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the Complete Review
the complete review - fiction

     

A Prayer for Owen Meany

by
John Irving


general information | review summaries | our review | links | about the author

A Prayer for Owen Meany - trade paperback A Prayer for Owen Meany - mass market paperback



Title: A Prayer for Owen Meany
Author: John Irving
Genre: Novel
Written: 1989
Length: 617 pages
Availability: trade paperback - US
mass market paperback - US
A Prayer for Owen Meany - UK
A Prayer for Owen Meany - Canada
A Prayer for Owen Meany - India
Une prière pour Owen - France
Owen Meany - Deutschland
Preghiera per un amico - Italia
Oración por Owen - España

  • A film adaptation of the novel was made in 1998, titled Simon Birch. Bizarrely changing the story (including Owen's feat of heroism), the movie is only vaguely based on the novel, and Irving would not allow his character's name to be (ab)used -- which is why Owen Meany becomes Simon Birch. Even the radiant screen presence of Ashley Judd couldn't save this flick.

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Our Assessment:

B+ : flawed, but a very good read, thoughtful and well done .

See our review for fuller assessment.




Review Summaries
Source Rating Date Reviewer
The Guardian B- 5/6/1989 Stephen Games
The NY Times B- 8/3/1989 Caryn James
The NY Times Book Rev. C+ 13/3/1989 Alfred Kazin
The NY Rev. of Books . 20/7/1989 Robert Towers
Newsweek C- 10/4/1989 Peter S. Prescott
Salon A- 30/9/1996 Cintra Wilson
Time A- 3/4/1989 R.Z.Sheppard
TLS . 19/5/1989 Wendy Steiner

  From the Reviews:
  • "Like Garp it is unnecessarily prolix and self-interrupting, but where Garp rambled to no purpose A Prayer For Owen Meany is rather too perfectly constructed. It is a book for people who want life to be explicable, who can't bear loose ends." - Stephen Games, The Guardian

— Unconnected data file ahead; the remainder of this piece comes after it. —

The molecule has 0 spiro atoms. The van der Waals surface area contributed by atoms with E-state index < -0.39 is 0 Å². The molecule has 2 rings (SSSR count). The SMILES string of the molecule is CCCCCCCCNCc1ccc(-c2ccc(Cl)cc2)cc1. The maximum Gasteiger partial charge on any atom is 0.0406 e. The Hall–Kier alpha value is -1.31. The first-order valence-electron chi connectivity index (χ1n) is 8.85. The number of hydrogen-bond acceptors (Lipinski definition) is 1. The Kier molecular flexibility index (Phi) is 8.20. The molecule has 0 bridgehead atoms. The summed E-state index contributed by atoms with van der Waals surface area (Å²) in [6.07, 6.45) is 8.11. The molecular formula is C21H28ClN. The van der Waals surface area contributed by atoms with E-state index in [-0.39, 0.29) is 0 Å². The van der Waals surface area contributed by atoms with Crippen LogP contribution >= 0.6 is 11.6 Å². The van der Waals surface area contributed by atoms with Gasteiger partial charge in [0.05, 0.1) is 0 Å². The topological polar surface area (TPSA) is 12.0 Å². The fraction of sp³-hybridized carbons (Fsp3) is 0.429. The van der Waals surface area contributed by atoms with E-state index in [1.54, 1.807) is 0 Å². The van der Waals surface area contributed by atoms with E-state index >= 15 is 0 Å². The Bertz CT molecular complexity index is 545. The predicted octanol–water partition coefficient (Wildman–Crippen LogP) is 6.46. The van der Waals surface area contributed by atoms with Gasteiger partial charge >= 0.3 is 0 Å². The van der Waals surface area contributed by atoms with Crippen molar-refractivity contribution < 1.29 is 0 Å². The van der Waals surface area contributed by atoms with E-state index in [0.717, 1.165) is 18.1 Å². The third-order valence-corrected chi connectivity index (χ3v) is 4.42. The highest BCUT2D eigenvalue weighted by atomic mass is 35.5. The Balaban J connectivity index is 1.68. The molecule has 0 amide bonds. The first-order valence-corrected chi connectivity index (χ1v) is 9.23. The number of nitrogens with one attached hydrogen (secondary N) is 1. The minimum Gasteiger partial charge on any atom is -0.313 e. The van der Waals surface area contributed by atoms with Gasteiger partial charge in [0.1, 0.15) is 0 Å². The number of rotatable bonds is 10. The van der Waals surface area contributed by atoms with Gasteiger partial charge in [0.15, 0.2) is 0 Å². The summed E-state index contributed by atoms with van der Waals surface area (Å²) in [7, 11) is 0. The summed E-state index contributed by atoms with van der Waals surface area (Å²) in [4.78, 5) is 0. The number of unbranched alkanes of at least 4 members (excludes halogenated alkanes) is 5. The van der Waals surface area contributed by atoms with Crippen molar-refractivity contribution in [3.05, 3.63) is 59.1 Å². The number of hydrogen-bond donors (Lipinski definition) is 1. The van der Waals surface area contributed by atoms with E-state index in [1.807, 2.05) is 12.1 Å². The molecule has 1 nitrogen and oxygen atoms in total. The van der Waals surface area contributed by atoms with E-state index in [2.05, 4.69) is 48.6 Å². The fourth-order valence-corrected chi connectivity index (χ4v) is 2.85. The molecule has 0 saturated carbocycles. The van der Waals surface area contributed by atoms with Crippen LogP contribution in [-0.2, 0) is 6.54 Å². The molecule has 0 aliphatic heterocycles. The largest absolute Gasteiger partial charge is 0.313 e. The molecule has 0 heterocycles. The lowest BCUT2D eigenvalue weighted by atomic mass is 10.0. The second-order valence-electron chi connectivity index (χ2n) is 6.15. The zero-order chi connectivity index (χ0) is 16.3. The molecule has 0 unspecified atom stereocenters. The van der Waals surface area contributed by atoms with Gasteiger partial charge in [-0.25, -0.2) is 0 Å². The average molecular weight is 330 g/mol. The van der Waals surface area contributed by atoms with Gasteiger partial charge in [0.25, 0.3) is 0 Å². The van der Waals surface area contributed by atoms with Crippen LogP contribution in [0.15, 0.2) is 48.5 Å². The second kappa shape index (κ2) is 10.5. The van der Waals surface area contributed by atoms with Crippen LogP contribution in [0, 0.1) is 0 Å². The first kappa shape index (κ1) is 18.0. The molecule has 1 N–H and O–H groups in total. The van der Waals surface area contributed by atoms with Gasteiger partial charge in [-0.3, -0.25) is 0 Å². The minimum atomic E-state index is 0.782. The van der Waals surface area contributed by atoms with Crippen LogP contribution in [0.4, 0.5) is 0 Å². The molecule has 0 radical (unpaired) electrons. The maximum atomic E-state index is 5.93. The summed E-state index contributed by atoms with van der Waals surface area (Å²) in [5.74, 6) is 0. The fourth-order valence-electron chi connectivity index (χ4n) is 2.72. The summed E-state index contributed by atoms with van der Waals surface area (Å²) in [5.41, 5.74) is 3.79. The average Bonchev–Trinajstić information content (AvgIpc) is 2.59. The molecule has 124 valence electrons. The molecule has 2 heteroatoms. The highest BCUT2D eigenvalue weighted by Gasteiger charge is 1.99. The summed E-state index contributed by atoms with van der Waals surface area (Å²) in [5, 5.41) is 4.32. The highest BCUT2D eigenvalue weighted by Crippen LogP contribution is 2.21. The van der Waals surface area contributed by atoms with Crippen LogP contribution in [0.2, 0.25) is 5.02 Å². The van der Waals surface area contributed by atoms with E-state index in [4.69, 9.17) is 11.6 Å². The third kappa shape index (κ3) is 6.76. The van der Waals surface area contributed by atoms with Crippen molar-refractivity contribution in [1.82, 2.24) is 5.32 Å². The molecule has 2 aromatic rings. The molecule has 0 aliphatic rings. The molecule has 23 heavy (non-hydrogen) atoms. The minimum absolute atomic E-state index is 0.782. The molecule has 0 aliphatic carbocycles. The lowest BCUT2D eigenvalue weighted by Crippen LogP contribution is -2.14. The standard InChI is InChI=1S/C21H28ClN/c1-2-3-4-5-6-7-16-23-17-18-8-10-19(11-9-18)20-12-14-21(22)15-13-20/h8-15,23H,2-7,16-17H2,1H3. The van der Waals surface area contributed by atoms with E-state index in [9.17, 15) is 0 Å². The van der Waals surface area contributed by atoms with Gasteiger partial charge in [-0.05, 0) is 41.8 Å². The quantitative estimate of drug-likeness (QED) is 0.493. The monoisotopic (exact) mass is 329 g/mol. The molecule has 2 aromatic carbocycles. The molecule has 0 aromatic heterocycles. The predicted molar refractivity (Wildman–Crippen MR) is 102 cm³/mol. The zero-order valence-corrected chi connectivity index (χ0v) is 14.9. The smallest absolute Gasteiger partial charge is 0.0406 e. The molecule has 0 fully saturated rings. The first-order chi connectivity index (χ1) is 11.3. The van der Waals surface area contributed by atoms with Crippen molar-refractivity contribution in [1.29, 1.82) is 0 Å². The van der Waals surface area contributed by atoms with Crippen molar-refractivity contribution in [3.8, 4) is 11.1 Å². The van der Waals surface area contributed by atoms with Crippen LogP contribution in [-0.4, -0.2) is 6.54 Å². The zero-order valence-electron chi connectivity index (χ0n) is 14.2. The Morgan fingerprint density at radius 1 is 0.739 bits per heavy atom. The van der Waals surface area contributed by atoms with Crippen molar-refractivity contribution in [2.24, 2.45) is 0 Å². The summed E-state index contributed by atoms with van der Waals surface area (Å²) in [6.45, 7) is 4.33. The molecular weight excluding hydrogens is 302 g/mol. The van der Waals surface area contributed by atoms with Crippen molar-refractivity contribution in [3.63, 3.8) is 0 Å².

• "My advice is to run while you can." - Peter S. Prescott, Newsweek

  • "(T)he thinking behind it all seems juvenile, preppy, is much too pleased with itself." - Alfred Kazin, The New York Times Book Review

  • "Irving delivers a boisterous cast, a spirited storyline and a quality of prose that is frequently underestimated." - R.Z.Sheppard, Time

Please note that these ratings solely represent the complete review's biased interpretation and subjective opinion of the actual reviews and do not claim to accurately reflect or represent the views of the reviewers. Similarly the illustrative quotes chosen here are merely those the complete review subjectively believes represent the tenor and judgment of the review as a whole. We acknowledge (and remind and warn you) that they may, in fact, be entirely unrepresentative of the actual reviews by any other measure.

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The complete review's Review:

       We have always enjoyed Irving's solid and humorous style and imaginative ideas, and he does not disappoint here. The novel relates the story of the friendship between the narrator, John Wheelwright, and the diminutive Owen Meany. The story is told from the present day, Wheelwright looking back to his New Hampshire childhood and youth from a self-imposed Canadian exile. Playing carefully with the sequence of how he relates the episodes (overdoing it a bit), Irving allows the story of Owen Meany to unfold. The book starts with a bang: Owen kills Johnny's beautiful mother with an errant foul ball. From there he takes us back to the earlier years of their friendship.